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The Murder That Unearthed a Hidden National Cancer: Why Thousands in France Are Taking to the Streets


French citizens marched through the streets of Paris Wednesday demanding an end to anti-Semitism. The demonstration came amidst growing concerns over a rise in anti-Jewish hate crimes throughout the country.

Thousands joined in the singing of the French national anthem, "The Marseillaise,"  showing the world that France stands united against anti-Semitism.

Politicians, Christians, Jews and Muslims gathered throughout France just after the funeral of 85-year-old Mireille Knoll. 

A Holocaust survivor, Knoll was stabbed 11 times. Her charred body was found after the murderer set her apartment ablaze to conceal the crime.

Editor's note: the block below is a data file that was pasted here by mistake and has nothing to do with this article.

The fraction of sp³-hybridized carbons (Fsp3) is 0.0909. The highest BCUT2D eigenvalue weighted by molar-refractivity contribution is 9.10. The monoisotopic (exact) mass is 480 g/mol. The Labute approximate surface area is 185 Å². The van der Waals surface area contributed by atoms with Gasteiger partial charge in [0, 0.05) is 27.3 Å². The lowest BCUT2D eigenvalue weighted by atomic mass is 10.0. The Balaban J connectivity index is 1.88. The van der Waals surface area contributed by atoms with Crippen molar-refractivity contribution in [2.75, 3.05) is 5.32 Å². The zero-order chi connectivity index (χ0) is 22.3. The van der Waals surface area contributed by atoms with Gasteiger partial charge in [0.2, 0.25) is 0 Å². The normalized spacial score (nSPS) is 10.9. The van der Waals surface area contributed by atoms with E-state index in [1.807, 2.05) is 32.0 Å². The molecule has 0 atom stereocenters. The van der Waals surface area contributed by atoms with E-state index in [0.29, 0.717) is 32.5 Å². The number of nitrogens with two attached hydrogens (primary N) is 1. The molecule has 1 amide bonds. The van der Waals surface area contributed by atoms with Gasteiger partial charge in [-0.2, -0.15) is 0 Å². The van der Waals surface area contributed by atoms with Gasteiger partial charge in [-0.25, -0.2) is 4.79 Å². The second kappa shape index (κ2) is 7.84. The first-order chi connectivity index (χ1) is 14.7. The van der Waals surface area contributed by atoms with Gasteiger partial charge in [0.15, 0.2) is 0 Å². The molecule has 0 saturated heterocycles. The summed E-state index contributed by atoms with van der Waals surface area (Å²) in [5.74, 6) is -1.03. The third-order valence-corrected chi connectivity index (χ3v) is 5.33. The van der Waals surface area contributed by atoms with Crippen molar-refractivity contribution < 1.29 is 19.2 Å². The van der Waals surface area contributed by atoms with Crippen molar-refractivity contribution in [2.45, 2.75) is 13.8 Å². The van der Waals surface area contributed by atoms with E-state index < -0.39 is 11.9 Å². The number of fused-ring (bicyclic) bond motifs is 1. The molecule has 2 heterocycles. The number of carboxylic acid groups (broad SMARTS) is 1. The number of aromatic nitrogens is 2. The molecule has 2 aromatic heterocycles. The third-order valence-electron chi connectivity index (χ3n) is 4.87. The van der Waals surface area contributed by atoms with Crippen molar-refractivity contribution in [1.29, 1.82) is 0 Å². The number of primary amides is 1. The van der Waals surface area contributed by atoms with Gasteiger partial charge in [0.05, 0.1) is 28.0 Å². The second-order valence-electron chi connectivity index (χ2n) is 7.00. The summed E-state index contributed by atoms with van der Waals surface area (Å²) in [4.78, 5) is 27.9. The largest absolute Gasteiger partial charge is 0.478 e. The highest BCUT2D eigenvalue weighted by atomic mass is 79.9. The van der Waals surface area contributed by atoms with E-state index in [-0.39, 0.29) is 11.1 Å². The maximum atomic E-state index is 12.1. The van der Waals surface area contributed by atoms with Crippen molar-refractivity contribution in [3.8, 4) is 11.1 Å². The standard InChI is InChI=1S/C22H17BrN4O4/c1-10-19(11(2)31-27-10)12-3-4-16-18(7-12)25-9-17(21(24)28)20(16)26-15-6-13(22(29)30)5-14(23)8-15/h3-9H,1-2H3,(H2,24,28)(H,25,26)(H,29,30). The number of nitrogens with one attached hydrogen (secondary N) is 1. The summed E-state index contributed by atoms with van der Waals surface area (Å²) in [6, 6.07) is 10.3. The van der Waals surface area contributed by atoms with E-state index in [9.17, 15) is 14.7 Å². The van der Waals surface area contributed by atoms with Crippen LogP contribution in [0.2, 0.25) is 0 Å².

"It started as a memorial, in honor of Mrs. Knoll who was killed. Once we've known that it was an anti-Semitic motive, then it became a march against anti-Semitism because she is the eleventh person being killed for the only reason that she was Jewish," explained Robert Ejnes, executive director of the Council of Jewish Institutes in France.

French officials ruled the murder an an act of anti-Semitism, a hate crime. Knoll's 29-year-old Muslim neighbor and a homeless man were charged.

Meanwhile, as thousands marched to honor Mrs. Knoll, another act of anti-Semitism took place in Paris – this time, nearby at the French Jewish Students Union at the Sorbonne.

Written on an office wall were the words, "Death to Israel" and "Palestine will win."

French Jewish Student Union President Sacha Ghozlan was upset because some students targeted Jewish students during the commemoration honoring Knoll. 

"So it makes me really angry and I'm looking for the government, for the police, for the justice, for the universities to condemn these acts and to react very strong..." Ghozlan said.

French officials have pledged to do what they can to prevent more attacks, but fearing the worst, some of the nation's 500,000 Jews have already fled the country. 

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